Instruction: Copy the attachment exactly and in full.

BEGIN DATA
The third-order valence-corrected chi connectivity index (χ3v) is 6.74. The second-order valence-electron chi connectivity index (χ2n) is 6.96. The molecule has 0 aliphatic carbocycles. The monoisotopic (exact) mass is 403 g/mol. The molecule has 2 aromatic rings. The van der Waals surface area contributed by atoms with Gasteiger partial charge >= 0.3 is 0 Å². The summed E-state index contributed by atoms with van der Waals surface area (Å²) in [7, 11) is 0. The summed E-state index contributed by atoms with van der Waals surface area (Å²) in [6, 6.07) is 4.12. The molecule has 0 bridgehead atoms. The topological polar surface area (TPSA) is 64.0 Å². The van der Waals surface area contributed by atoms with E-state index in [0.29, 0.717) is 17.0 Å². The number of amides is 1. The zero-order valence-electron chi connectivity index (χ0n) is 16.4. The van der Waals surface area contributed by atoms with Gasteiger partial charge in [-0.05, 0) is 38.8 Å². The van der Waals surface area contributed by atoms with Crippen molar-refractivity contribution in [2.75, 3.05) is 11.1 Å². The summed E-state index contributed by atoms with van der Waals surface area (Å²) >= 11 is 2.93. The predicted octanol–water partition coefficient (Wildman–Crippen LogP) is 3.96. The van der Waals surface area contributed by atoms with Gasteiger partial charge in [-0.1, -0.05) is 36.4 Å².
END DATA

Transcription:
The third-order valence-corrected chi connectivity index (χ3v) is 6.74. The second-order valence-electron chi connectivity index (χ2n) is 6.96. The molecule has 0 aliphatic carbocycles. The monoisotopic (exact) mass is 403 g/mol. The molecule has 2 aromatic rings. The van der Waals surface area contributed by atoms with Gasteiger partial charge >= 0.3 is 0 Å². The summed E-state index contributed by atoms with van der Waals surface area (Å²) in [7, 11) is 0. The summed E-state index contributed by atoms with van der Waals surface area (Å²) in [6, 6.07) is 4.12. The molecule has 0 bridgehead atoms. The topological polar surface area (TPSA) is 64.0 Å². The van der Waals surface area contributed by atoms with E-state index in [0.29, 0.717) is 17.0 Å². The number of amides is 1. The zero-order valence-electron chi connectivity index (χ0n) is 16.4. The van der Waals surface area contributed by atoms with Gasteiger partial charge in [-0.05, 0) is 38.8 Å². The van der Waals surface area contributed by atoms with Crippen molar-refractivity contribution in [2.75, 3.05) is 11.1 Å². The summed E-state index contributed by atoms with van der Waals surface area (Å²) >= 11 is 2.93. The predicted octanol–water partition coefficient (Wildman–Crippen LogP) is 3.96. The van der Waals surface area contributed by atoms with Gasteiger partial charge in [-0.1, -0.05) is 36.4 Å².